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Folkston's Old Eyesore

By Lois B. Mays, Charlton County Historical Society

In the early days of Folkston, Ga., its main water supply was an artesian spring that was conveniently located near the center of town, and a half block east of the railroad tracks. A wooden structure containing an elevated water tank, commonly referred to as “the old eyesore”, was built over the spring. As the town grew up around it, however, the well found itself somewhat inconveniently located in the middle of Courthouse Avenue [Main Street].

The May 27, 1909 issue of the weekly Charlton County Herald notes that “W.M. Olliff [attorney] is running a pipeline from the artesian well to his residence and will use the water in his home, in his garden and for watering his livestock...For some time the people have expected the town to be piped but nothing has been done by the city council, so Col. Olliff will soon have his own piping in the ground and plenty of water at his home.”

W.C. Waughtel, in September of 1909, was the first county resident to purchase an automobile and in addition to mules and wagons, oxen and carts, or horses and carriages, this was the only traffic that used Courthouse Avenue.

In 1916, As World War One raged across Europe, Folkston was experiencing a spurt of growth and local leaders decided that the water tank with its wooden trough filled with water underneath for horses, mules or oxen, was no longer large enough to support the growing community.

Emory Dean, Jr. received a contract from the City of Folkston to build a new, larger tank over the well and J. Mack Wildes and W.W. Bauman were hired to do the carpentry work.

One of the sons of Henry G. and Martha Gibson, Madison Gibson, from the Bethel Church settlement, was an eager teenager and anxious to do most any kind of work. He was trying to learn a trade so he could make his own living, and also help his Papa with the expenses of their large family.

“Mack and I did most of it. He was the County Surveyor but when he wasn’t doing that, he worked on carpenter jobs,” Madison recalled in an interview many years later.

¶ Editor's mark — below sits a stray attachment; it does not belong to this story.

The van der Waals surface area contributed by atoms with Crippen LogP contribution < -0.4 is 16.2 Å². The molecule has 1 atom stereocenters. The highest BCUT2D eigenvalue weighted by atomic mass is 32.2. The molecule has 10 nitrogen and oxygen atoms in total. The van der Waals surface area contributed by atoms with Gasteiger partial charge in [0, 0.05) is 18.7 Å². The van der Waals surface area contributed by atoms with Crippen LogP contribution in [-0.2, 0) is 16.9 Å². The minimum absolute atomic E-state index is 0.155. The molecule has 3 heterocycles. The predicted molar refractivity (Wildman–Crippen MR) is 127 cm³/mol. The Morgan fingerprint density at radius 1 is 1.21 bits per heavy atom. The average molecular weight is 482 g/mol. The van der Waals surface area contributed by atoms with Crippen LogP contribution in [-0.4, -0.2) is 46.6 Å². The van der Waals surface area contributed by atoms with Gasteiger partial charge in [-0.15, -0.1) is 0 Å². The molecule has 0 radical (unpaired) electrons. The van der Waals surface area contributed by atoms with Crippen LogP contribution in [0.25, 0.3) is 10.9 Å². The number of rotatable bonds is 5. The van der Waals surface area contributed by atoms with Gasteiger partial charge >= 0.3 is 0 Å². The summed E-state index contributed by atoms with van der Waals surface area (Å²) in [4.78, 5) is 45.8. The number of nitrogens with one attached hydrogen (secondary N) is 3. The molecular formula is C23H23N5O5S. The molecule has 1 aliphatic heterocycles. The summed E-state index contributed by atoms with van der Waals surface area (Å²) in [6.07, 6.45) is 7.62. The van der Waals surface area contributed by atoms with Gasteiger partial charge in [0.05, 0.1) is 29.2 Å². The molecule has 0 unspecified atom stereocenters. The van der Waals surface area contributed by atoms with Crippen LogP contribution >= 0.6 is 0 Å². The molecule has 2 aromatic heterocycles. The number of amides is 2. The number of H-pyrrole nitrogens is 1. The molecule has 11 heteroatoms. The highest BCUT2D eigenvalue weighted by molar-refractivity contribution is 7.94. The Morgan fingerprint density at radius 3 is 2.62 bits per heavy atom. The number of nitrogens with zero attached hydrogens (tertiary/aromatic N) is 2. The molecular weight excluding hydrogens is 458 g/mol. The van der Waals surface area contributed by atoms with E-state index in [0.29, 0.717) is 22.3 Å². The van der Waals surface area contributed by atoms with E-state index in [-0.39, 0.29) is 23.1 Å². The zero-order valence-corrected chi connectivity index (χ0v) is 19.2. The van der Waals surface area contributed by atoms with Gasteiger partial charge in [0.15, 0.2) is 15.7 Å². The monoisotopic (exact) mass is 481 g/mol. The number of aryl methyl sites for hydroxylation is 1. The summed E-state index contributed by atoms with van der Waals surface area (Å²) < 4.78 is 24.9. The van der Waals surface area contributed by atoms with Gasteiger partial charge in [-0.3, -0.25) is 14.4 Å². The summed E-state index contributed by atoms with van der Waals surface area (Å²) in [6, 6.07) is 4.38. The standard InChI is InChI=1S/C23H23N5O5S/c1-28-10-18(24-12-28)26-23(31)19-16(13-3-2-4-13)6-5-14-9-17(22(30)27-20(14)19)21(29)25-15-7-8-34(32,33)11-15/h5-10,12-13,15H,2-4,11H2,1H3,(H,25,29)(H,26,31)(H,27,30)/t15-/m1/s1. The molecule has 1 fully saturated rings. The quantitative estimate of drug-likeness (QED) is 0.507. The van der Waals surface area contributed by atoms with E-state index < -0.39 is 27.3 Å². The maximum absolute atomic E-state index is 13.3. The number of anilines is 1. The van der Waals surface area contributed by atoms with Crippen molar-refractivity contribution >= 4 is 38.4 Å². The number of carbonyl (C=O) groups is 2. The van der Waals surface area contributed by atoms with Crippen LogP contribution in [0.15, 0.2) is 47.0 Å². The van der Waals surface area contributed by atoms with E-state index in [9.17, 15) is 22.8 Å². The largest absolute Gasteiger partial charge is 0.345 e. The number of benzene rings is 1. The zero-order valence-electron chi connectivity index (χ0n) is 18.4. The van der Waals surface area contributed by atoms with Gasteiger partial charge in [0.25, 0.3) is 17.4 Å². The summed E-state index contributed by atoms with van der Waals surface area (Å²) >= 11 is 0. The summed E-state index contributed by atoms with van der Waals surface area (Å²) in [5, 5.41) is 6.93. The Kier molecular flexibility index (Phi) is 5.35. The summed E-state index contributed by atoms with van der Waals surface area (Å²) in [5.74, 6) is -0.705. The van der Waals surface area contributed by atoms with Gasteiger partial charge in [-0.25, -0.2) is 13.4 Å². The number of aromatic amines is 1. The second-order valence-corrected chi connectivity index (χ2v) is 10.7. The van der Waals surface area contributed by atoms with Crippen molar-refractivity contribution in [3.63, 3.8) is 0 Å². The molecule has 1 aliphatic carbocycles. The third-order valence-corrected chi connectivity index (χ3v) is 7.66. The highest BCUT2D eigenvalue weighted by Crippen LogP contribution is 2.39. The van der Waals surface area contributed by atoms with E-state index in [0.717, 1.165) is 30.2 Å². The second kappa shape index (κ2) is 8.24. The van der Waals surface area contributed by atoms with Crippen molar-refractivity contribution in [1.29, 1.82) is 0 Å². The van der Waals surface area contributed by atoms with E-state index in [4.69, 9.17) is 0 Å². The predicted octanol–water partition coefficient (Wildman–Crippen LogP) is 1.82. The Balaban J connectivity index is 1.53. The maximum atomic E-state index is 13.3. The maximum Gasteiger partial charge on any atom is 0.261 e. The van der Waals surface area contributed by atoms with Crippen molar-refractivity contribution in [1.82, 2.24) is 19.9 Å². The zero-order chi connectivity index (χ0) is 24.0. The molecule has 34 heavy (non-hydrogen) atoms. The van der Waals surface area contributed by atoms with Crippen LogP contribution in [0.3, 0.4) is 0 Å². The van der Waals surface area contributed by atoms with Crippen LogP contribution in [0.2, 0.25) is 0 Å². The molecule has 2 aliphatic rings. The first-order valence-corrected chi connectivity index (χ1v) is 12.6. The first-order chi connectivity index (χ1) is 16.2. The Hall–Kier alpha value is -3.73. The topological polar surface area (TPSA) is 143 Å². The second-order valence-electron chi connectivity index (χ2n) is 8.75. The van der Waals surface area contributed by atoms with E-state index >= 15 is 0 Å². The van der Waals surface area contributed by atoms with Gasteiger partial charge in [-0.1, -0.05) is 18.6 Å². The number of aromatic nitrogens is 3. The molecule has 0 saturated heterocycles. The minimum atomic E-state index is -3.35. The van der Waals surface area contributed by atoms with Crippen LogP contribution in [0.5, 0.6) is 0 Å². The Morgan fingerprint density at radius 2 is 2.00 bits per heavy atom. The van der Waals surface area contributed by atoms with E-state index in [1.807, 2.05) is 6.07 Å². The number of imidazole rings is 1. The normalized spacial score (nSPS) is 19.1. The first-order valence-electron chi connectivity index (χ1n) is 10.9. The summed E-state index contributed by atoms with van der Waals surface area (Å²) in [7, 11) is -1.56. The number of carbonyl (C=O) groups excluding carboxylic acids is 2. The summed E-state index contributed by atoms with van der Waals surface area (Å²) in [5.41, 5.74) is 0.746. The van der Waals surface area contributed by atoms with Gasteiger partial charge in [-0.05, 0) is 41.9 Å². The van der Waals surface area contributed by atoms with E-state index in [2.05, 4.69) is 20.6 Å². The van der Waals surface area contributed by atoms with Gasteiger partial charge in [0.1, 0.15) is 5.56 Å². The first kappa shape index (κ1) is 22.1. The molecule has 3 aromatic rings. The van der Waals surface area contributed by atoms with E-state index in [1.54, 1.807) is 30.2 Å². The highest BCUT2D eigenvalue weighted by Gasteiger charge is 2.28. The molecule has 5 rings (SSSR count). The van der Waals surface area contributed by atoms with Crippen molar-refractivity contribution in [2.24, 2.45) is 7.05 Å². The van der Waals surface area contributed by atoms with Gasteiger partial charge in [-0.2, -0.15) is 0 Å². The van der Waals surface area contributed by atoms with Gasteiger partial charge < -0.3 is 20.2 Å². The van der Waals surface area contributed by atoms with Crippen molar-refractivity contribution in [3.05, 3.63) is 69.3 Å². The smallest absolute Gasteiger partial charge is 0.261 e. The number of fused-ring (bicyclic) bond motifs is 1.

They began by sinking four 10 x 12 inch pilings that were considerably longer than those in the original structure. After bracing the four corners, the men nailed sills on the tops and attached a layer of flooring which became the bottom of the new tank.

A scaffold was built for the carpenters to stand upon and the water tank was carefully assembled, one board at a time, using very tight tongue-and-groove lumber. When the tank was finished the roof was nailed on the top, “”just like the covering of a house,” Madison recalled. “As soon as the new one was built, we tore down the small water tank,” he said.

The locals still referred to new tank as “The Old Eyesore."

It was about this time in Folkston’s history that unruly behavior of the town’s young boys became an issue in the community. There were an increasing number of incidents of misbehavior and rowdiness after dark, which left many of the townsfolk feeling threatened.

One member of the city council complained “They were hanging around, chewing tobacco, smoking cigarettes and cussing like men.”

And so it was agreed that the city would install a curfew bell, to remind the delinquents that all youths were required to return to their homes at sunset.

A large brass bell was ordered in February 1916 and by the middle of March it had arrived. The bell was installed atop the new water tower, above the rooftops and trees so the sound would carry. It had its desired effect and soon the people of Folkston were feeling safer when they went downtown after dark.

The “Old Eyesore” remained in Courthouse Avenue until 1921 when the Central Dixie Highway passed right down Folkston’s main street, demanding the relocation of the water tank.

At a cost to taxpayers of $2,000, another, deeper well was dug and a higher tank was erected on First Street which furnished water through three-inch mains to many homes and businesses.